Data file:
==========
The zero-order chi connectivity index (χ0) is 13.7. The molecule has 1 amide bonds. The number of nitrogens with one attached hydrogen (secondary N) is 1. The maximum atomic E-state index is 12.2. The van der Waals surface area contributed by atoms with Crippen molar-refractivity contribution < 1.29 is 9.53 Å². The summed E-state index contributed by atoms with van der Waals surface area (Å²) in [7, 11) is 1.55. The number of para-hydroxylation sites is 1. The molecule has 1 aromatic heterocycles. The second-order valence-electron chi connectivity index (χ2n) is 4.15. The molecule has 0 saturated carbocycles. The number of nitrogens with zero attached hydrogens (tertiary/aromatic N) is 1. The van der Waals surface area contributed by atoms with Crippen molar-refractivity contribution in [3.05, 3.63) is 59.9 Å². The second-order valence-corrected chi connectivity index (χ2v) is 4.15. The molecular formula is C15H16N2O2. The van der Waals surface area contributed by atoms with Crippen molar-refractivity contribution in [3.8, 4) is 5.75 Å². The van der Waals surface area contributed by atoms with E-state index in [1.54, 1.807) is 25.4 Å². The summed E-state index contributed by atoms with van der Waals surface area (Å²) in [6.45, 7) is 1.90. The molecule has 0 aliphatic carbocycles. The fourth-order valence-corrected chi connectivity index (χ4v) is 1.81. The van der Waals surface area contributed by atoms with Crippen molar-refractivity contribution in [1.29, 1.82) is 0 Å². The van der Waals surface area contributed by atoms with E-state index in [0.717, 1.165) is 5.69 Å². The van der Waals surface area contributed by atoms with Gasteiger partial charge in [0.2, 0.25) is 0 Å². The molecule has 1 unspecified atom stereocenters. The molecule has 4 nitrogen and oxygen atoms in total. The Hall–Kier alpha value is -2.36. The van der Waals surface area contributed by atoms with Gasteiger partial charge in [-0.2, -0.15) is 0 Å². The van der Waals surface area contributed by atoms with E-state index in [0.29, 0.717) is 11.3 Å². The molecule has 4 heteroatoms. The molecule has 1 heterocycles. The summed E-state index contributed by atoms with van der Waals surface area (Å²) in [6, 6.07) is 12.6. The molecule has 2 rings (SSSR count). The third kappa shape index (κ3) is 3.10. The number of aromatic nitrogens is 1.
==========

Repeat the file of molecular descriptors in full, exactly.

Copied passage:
The zero-order chi connectivity index (χ0) is 13.7. The molecule has 1 amide bonds. The number of nitrogens with one attached hydrogen (secondary N) is 1. The maximum atomic E-state index is 12.2. The van der Waals surface area contributed by atoms with Crippen molar-refractivity contribution < 1.29 is 9.53 Å². The summed E-state index contributed by atoms with van der Waals surface area (Å²) in [7, 11) is 1.55. The number of para-hydroxylation sites is 1. The molecule has 1 aromatic heterocycles. The second-order valence-electron chi connectivity index (χ2n) is 4.15. The molecule has 0 saturated carbocycles. The number of nitrogens with zero attached hydrogens (tertiary/aromatic N) is 1. The van der Waals surface area contributed by atoms with Crippen molar-refractivity contribution in [3.05, 3.63) is 59.9 Å². The second-order valence-corrected chi connectivity index (χ2v) is 4.15. The molecular formula is C15H16N2O2. The van der Waals surface area contributed by atoms with Crippen molar-refractivity contribution in [3.8, 4) is 5.75 Å². The van der Waals surface area contributed by atoms with E-state index in [1.54, 1.807) is 25.4 Å². The summed E-state index contributed by atoms with van der Waals surface area (Å²) in [6.45, 7) is 1.90. The molecule has 0 aliphatic carbocycles. The fourth-order valence-corrected chi connectivity index (χ4v) is 1.81. The van der Waals surface area contributed by atoms with Crippen molar-refractivity contribution in [1.29, 1.82) is 0 Å². The van der Waals surface area contributed by atoms with E-state index in [0.717, 1.165) is 5.69 Å². The van der Waals surface area contributed by atoms with Gasteiger partial charge in [0.2, 0.25) is 0 Å². The molecule has 1 unspecified atom stereocenters. The molecule has 4 nitrogen and oxygen atoms in total. The Hall–Kier alpha value is -2.36. The van der Waals surface area contributed by atoms with Gasteiger partial charge in [-0.2, -0.15) is 0 Å². The van der Waals surface area contributed by atoms with E-state index in [0.29, 0.717) is 11.3 Å². The molecule has 4 heteroatoms. The molecule has 1 heterocycles. The summed E-state index contributed by atoms with van der Waals surface area (Å²) in [6, 6.07) is 12.6. The molecule has 2 rings (SSSR count). The third kappa shape index (κ3) is 3.10. The number of aromatic nitrogens is 1.